Channel Ship Ship Use Number Transmit Receive 01A 156.050 156.050 Port Operations and Commercial. VTS in selected areas. 05A 156.250 156.250 Port Operations. VTS in Seattle 06 156.300 156.300 Intership Safety 07A 156.350 156.350 Commercial 08 156.400 156.400 Commercial (Intership only) 09 156.450 156.450 Boater Calling. Commercial and Non-Commercial. 10 156.500 156.500 Commercial 11 156.550 156.550 Commercial. VTS in selected areas. 12 156.600 156.600 Port Operations. VTS in selected areas. 13 156.650 156.650 Intership Navigation Safety (Bridge-to-bridge). Ships >20m length maintain a listening watch on this channel in US waters. 14 156.700 156.700 Port Operations. VTS in selected areas. 15 -- 156.750 Environmental (Receive only). Used by Class C EPIRBs. 16 156.800 156.800 International Distress, Safety and Calling. Ships required to carry radio, USCG, and most coast stations maintain a listening watch on this channel. 17 156.850 156.850 State Control 18A 156.900 156.900 Commercial 19A 156.950 156.950 Commercial 20 157.000 161.600 Port Operations (duplex) 20A 157.000 157.000 Port Operations 21A 157.050 157.050 U.S. Government only 22A 157.100 157.100 Coast Guard Liaison and Maritime Safety Information Broadcasts. Broadcasts announced on channel 16. 23A 157.150 157.150 U.S. Government only 24 157.200 161.800 Public Correspondence (Marine Operator) 25 157.250 161.850 Public Correspondence (Marine Operator) 26 157.300 161.900 Public Correspondence (Marine Operator) 27 157.350 161.950 Public Correspondence (Marine Operator) 28 157.400 162.000 Public Correspondence (Marine Operator) 63A 156.175 156.175 Port Operations and Commercial. VTS in selected areas. 65A 156.275 156.275 Port Operations 66A 156.325 156.325 Port Operations 67 156.375 156.375 Commercial. Used for Bridge-to- bridge communications in lower Mississippi River. Intership only. 68 156.425 156.425 Non-Commercial-Working Channel 69 156.475 156.475 Non-Commercial 70 156.525 156.525 Digital Selective Calling (voice communications not allowed) 71 156.575 156.575 Non-Commercial 72 156.625 156.625 Non-Commercial (Intership only) 73 156.675 156.675 Port Operations 74 156.725 156.725 Port Operations 77 156.875 156.875 Port Operations (Intership only) 78A 156.925 156.925 Non-Commercial 79A 156.975 156.975 Commercial 80A 157.025 157.025 Commercial 81A 157.075 157.075 U.S. Government only - Environmental protection operations. 82A 157.125 157.125 U.S. Government only 83A 157.175 157.175 U.S. Government only 84 157.225 161.825 Public Correspondence (Marine Operator) 85 157.275 161.875 Public Correspondence (Marine Operator) 86 157.325 161.925 Public Correspondence (Marine Operator) 87 157.375 161.975 Public Correspondence (Marine Operator) 88 157.425 162.025 Public Correspondence in selected areas only. 88A 157.425 157.425 Commercial, Intership only.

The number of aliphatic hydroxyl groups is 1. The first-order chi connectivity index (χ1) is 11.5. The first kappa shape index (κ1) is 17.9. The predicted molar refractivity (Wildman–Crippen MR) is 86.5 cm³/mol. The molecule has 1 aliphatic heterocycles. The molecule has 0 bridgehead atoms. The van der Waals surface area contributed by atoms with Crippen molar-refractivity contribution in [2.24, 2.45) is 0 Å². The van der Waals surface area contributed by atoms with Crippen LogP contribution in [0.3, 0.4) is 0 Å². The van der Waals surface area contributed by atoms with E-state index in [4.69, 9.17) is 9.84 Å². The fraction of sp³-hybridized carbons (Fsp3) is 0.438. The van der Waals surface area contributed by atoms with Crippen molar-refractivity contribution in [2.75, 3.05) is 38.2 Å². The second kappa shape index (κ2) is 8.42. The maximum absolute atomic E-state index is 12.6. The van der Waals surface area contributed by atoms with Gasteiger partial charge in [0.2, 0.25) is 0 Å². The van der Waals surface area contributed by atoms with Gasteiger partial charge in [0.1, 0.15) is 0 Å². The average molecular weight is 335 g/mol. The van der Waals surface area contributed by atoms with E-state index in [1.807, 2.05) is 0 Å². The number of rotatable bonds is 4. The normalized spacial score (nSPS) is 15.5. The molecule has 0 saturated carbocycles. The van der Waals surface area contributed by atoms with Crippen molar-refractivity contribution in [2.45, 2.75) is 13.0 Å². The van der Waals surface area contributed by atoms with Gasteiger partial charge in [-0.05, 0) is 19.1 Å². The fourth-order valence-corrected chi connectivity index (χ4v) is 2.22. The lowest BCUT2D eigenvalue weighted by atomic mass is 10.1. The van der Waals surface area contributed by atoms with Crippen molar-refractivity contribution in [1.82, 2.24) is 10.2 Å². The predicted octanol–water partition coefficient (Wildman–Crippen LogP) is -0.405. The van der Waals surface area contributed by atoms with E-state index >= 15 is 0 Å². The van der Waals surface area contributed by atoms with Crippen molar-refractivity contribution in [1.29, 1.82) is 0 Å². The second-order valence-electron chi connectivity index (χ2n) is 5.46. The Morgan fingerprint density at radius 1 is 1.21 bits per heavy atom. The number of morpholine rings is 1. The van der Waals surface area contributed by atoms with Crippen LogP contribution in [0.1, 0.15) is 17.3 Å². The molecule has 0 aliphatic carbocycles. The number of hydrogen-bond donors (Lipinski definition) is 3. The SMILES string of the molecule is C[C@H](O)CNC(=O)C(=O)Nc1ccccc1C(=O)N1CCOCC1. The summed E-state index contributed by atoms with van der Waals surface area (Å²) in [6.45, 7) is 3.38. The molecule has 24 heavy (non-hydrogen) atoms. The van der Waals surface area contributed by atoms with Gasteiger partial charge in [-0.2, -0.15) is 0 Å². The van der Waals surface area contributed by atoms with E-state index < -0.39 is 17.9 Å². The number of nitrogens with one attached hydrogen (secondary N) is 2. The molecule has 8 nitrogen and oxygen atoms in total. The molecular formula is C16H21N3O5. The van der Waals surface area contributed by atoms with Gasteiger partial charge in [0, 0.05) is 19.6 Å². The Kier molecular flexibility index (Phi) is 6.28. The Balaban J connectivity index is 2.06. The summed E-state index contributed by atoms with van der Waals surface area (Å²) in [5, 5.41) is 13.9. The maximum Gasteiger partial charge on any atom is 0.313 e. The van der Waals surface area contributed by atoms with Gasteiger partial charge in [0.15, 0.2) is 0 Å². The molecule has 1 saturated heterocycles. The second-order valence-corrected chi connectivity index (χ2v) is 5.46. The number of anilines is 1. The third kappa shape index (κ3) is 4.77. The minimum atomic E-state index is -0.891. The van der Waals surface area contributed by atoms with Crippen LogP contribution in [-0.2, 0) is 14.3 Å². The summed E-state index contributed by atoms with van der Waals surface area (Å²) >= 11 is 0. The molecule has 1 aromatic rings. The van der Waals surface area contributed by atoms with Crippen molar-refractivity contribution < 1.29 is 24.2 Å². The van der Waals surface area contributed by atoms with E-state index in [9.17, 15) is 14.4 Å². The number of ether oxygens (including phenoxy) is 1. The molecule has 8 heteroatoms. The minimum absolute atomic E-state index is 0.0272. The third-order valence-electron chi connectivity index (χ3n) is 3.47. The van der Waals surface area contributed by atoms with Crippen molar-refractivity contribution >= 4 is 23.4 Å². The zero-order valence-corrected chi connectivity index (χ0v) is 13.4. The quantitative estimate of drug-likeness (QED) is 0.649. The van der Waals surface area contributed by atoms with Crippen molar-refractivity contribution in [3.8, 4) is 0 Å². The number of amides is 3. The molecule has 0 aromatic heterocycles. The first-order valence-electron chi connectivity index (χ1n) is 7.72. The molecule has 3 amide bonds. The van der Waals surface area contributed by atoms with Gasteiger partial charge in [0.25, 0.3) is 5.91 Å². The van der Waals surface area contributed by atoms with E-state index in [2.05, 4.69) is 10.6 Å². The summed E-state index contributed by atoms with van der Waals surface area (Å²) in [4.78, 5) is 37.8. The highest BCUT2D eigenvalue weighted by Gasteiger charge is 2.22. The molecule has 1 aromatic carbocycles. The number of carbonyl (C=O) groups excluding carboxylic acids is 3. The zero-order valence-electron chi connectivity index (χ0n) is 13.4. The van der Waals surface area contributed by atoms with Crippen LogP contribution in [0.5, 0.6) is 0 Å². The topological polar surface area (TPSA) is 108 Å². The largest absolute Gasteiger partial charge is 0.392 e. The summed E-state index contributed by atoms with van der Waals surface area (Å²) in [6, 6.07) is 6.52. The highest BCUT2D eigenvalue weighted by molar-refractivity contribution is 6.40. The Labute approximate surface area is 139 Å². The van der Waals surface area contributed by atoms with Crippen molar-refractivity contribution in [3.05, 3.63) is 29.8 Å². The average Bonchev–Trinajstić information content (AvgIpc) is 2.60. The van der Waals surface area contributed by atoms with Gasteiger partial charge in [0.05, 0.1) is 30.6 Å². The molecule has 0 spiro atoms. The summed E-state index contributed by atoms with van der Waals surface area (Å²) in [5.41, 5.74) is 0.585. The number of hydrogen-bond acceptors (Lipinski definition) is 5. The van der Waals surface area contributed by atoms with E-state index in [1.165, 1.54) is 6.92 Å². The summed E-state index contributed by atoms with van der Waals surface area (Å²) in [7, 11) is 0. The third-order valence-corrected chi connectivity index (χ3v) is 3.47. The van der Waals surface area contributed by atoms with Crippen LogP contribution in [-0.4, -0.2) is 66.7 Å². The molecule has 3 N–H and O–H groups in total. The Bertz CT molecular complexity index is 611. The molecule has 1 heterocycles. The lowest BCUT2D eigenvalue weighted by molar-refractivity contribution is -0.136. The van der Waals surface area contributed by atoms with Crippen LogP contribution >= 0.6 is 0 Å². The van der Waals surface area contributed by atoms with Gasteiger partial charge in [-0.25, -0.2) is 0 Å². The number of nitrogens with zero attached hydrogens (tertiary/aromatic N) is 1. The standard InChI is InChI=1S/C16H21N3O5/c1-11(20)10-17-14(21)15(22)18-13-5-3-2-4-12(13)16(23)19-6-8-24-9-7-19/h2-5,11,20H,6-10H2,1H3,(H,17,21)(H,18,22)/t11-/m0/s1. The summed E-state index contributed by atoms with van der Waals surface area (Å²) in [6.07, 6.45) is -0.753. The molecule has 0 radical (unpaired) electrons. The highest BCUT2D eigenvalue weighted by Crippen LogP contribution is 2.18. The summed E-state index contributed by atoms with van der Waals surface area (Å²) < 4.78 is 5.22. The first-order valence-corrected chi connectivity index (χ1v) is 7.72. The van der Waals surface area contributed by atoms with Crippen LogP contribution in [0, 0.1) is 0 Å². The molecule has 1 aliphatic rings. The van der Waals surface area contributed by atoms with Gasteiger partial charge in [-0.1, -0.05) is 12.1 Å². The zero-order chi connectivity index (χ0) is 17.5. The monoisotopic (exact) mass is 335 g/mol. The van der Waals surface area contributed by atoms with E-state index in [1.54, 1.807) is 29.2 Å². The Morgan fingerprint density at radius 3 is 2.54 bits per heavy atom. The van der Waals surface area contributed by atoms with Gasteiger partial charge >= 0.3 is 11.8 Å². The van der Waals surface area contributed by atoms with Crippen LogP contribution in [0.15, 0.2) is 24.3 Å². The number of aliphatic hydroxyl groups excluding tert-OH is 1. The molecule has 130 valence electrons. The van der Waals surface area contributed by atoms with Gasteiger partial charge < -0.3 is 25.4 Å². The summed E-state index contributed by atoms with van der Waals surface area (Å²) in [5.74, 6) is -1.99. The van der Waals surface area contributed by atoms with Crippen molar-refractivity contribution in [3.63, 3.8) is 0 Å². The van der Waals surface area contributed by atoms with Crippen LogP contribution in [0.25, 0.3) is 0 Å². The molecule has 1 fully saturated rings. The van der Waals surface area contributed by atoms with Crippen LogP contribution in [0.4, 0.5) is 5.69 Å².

NOAA Weather Radio Frequencies